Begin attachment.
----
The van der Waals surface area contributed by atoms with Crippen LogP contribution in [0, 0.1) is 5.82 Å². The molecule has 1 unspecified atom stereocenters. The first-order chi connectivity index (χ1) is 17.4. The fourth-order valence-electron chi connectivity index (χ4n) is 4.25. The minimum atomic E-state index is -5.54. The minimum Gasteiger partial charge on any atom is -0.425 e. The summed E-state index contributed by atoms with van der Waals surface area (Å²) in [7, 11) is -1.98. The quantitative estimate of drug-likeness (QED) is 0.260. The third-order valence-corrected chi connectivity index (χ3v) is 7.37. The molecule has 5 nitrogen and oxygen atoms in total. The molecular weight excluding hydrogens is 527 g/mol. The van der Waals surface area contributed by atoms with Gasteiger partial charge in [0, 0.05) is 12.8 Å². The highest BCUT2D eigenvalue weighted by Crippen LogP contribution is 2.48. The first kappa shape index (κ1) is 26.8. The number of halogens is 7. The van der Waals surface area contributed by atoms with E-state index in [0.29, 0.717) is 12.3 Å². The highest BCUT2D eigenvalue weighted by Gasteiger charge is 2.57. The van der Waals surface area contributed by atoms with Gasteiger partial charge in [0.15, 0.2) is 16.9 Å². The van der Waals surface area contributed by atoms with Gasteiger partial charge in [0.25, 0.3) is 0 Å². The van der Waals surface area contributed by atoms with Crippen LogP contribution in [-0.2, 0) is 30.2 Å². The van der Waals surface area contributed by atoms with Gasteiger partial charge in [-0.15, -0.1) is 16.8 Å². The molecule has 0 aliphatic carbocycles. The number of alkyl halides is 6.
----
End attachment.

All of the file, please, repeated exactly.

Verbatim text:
The van der Waals surface area contributed by atoms with Crippen LogP contribution in [0, 0.1) is 5.82 Å². The molecule has 1 unspecified atom stereocenters. The first-order chi connectivity index (χ1) is 17.4. The fourth-order valence-electron chi connectivity index (χ4n) is 4.25. The minimum atomic E-state index is -5.54. The minimum Gasteiger partial charge on any atom is -0.425 e. The summed E-state index contributed by atoms with van der Waals surface area (Å²) in [7, 11) is -1.98. The quantitative estimate of drug-likeness (QED) is 0.260. The third-order valence-corrected chi connectivity index (χ3v) is 7.37. The molecule has 5 nitrogen and oxygen atoms in total. The molecular weight excluding hydrogens is 527 g/mol. The van der Waals surface area contributed by atoms with Gasteiger partial charge in [0, 0.05) is 12.8 Å². The highest BCUT2D eigenvalue weighted by Crippen LogP contribution is 2.48. The first kappa shape index (κ1) is 26.8. The number of halogens is 7. The van der Waals surface area contributed by atoms with E-state index in [0.29, 0.717) is 12.3 Å². The highest BCUT2D eigenvalue weighted by Gasteiger charge is 2.57. The van der Waals surface area contributed by atoms with Gasteiger partial charge in [0.15, 0.2) is 16.9 Å². The van der Waals surface area contributed by atoms with Gasteiger partial charge in [0.25, 0.3) is 0 Å². The van der Waals surface area contributed by atoms with Crippen LogP contribution in [-0.2, 0) is 30.2 Å². The van der Waals surface area contributed by atoms with Gasteiger partial charge in [-0.15, -0.1) is 16.8 Å². The molecule has 0 aliphatic carbocycles. The number of alkyl halides is 6.